Keith Paul Bishop reports that:
In FDIC v. Hawker, 2012 U.S. Dist. LEXIS 79320 (E.D. Cal. June 7, 2012), the FDIC brought suit for $42 million against the former officers of County Bank, a state chartered bank. The defendants moved to dismiss pursuant to Rule 12(b)(6) of the Federal Rules of Civil Procedure on the basis that the business judgment rule provided them with immunity from personal liability for acts of ordinary negligence under California law. U.S. District Court Judge Lawrence J. O’Neill, however, denied the motion.
As an initial matter, Judge O’Neill found that the defendants as officers were not entitled to rely on Corporations Code Section 309:
Defendants seek to blend their conduct as directors with that of officers. However, as noted by FDIC, the roles of officers and directors are distinct given officers’ performance-based compensation and larger stake in a corporation compared with directors’ limited com-pensation and corporate holdings. Defendants fail to substantiate their claim that “there is no basis under California law to conclude that the business judgment rule’s protections for officers was repealed by implication upon the enactment of Section 309.”
The defendants also claimed that the common law business judgment rule foreclosed the court from second guessing their decisions. Judge O’Neill, however, found that the business judgment rule is an affirmative defense that involves factual issues that made its application inappropriate to a motion to dismiss.
I am inclined to think that the common law business judgment rule should apply to officers.
It is reasonably well settled that officers owe a duty of care to the corporation. It is less well settled that officers get the benefit of the business judgment rule. Under the ALI Principles, the rule applies to both directors and officers. Judicial precedents are divided, however. Most of the theoretical justifications for the business judgment rule extend from the boardroom to corporate officers. For detail on those justifications, see Stephen M. Bainbridge, The Business Judgment Rule as Abstention Doctrine (July 29, 2003).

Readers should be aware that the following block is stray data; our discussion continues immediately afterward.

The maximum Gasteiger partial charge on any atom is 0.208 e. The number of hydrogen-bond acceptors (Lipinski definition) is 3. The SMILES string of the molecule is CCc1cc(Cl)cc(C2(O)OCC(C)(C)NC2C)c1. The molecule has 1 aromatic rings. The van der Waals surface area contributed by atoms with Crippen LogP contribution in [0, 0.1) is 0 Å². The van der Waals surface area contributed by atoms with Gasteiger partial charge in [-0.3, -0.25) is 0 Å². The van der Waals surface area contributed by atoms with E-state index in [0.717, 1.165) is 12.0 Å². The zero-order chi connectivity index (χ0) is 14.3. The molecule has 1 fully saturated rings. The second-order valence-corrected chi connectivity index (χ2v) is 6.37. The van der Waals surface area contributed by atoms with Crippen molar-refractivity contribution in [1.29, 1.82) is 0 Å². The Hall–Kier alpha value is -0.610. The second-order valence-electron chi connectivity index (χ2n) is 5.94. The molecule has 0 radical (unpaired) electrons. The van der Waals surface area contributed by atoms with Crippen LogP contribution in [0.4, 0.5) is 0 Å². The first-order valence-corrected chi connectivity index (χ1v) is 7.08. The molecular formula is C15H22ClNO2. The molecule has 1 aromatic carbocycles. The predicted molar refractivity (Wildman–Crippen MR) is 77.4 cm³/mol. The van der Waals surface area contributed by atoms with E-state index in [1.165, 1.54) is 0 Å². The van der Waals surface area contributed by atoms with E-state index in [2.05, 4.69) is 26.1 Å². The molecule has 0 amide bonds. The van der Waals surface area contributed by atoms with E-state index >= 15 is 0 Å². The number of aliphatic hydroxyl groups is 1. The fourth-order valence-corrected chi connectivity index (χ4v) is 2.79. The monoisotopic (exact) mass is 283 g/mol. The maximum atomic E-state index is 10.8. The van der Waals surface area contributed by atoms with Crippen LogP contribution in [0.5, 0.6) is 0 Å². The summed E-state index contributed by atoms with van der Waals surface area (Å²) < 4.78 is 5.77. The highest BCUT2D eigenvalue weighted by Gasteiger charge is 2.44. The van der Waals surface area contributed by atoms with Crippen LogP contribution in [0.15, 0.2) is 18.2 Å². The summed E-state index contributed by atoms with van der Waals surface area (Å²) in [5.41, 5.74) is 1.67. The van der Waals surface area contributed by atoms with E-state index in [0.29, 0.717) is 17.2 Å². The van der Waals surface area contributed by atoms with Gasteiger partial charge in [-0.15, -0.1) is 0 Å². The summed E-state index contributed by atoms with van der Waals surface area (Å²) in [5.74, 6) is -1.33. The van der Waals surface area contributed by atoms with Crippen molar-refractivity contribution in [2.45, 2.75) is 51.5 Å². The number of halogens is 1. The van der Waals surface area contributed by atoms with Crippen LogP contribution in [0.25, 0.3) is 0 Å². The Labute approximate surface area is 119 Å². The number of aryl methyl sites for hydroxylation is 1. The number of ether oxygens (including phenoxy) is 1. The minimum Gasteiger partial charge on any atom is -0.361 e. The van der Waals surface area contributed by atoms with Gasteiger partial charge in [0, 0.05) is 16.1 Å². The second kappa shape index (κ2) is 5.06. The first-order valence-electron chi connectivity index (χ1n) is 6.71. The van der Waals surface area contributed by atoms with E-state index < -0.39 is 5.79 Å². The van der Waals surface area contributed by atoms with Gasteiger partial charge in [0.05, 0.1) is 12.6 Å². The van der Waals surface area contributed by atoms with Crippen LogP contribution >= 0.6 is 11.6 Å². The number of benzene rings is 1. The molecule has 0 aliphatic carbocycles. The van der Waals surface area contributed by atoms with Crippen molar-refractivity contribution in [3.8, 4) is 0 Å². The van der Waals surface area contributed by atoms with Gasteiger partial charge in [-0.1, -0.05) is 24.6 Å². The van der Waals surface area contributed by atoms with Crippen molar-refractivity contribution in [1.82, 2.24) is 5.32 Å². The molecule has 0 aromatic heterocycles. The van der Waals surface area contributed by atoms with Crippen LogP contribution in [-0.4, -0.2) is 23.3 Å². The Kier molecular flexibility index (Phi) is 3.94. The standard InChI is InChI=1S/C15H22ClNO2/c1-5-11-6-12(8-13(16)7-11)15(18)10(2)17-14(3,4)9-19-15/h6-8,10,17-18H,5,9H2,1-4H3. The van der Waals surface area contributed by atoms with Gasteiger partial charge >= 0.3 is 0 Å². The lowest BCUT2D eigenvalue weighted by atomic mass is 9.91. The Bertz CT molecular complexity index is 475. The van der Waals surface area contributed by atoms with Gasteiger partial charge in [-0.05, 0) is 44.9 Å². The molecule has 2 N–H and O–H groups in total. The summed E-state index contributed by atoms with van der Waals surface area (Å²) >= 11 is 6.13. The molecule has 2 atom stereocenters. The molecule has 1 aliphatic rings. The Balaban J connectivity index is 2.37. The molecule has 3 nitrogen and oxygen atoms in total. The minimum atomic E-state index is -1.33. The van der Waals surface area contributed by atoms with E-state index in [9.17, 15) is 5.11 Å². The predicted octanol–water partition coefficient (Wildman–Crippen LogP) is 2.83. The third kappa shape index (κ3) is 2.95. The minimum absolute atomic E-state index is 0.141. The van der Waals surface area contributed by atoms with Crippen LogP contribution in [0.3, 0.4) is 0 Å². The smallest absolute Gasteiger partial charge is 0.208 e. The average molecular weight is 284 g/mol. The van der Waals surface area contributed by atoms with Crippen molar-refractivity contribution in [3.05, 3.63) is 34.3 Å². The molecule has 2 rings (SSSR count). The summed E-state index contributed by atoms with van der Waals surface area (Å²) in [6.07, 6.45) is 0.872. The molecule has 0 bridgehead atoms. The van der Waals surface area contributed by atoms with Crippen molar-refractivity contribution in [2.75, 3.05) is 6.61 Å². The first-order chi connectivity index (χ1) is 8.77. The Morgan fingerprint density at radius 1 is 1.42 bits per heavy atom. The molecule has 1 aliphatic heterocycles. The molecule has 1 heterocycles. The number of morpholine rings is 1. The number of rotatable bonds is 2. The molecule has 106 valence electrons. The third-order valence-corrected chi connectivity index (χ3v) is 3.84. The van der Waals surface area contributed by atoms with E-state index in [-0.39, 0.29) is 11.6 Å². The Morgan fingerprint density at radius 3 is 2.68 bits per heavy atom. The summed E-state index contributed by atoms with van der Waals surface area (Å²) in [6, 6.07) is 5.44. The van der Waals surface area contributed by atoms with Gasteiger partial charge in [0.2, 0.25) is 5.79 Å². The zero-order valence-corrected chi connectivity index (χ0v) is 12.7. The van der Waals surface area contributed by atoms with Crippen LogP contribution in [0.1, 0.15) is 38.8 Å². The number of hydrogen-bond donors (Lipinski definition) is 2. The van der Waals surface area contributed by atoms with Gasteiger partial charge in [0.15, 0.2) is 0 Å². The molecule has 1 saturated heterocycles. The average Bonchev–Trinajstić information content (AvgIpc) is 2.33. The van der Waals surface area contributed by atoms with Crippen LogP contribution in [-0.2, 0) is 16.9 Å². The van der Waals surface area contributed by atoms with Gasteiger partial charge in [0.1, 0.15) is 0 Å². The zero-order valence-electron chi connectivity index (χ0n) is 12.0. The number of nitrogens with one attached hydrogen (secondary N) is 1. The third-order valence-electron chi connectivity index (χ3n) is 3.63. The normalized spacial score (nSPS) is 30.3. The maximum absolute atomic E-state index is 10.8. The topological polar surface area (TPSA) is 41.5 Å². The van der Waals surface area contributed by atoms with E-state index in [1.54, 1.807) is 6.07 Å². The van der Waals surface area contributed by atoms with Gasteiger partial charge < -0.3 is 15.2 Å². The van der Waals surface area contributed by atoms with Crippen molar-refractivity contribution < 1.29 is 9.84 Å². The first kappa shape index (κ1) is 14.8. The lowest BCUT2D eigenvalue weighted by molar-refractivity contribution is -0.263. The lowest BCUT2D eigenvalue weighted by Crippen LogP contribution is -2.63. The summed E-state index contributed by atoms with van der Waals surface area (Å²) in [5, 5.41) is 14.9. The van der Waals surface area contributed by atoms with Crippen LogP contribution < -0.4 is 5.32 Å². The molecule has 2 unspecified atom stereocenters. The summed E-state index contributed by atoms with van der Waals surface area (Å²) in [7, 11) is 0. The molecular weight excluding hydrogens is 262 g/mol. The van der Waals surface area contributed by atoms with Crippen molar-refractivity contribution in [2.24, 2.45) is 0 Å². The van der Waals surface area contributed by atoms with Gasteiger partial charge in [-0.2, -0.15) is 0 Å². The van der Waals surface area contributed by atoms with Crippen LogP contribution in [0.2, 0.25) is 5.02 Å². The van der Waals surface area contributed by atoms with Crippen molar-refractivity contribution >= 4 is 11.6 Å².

Many corporate decisions are made by officers, for example, who are likely to be even more risk averse than directors. Accordingly, insulation from liability may be necessary to encourage optimal levels of risk-taking by officers. Just as the board of directors is properly regarded as a production team, so is the so-called top management team. Accordingly, internal team governance may be preferable to external review. In sum, the better view is that officers are eligible for the protections of the business judgment rule.
 See ALI Principles § 4.01 cmt. a; see, e.g., MBCA § 8.42(a)(2) (requiring that officers exercise the “care that a person in a like position would reasonably exercise under similar circumstances”).
 ALI Principles § 4.01.
 Compare Galef v. Alexander, 615 F.2d 51, 57 n.13 (2d Cir. 1980) (holding that the business judgment rule “generally applies to decisions of executive officers as well as those of directors”); FDIC v. Stahl, 854 F. Supp. 1565, 1570 n.8 (S.D. Fla. 1994) (holding that the rule “applies equally to both officers and directors”) with Platt v. Richardson, 1989 WL 159584 at *2 (M.D. Pa. 1989) (holding that the rule “applies only to directors of a corporation and not to officers.”). At least one court claims that the former view is the majority position, rejecting an argument that “the business judgment rule applies only to the conduct of corporate directors and not to the conduct of corporate officers” on grounds that it was “clearly contrary to the substantial body of corporate case law which has developed on this issue.” Selcke v. Bove, 629 N.E.2d 747, 750 (Ill. App. 1994).
 See Susan G. Cohen and Diane E. Bailey, What Makes Teams Work: Group Effectiveness Research from the Shop Floor to the Executive Suite, 23 J. Mgmt. 239, 265-76 (1997) (describing research on top management teams).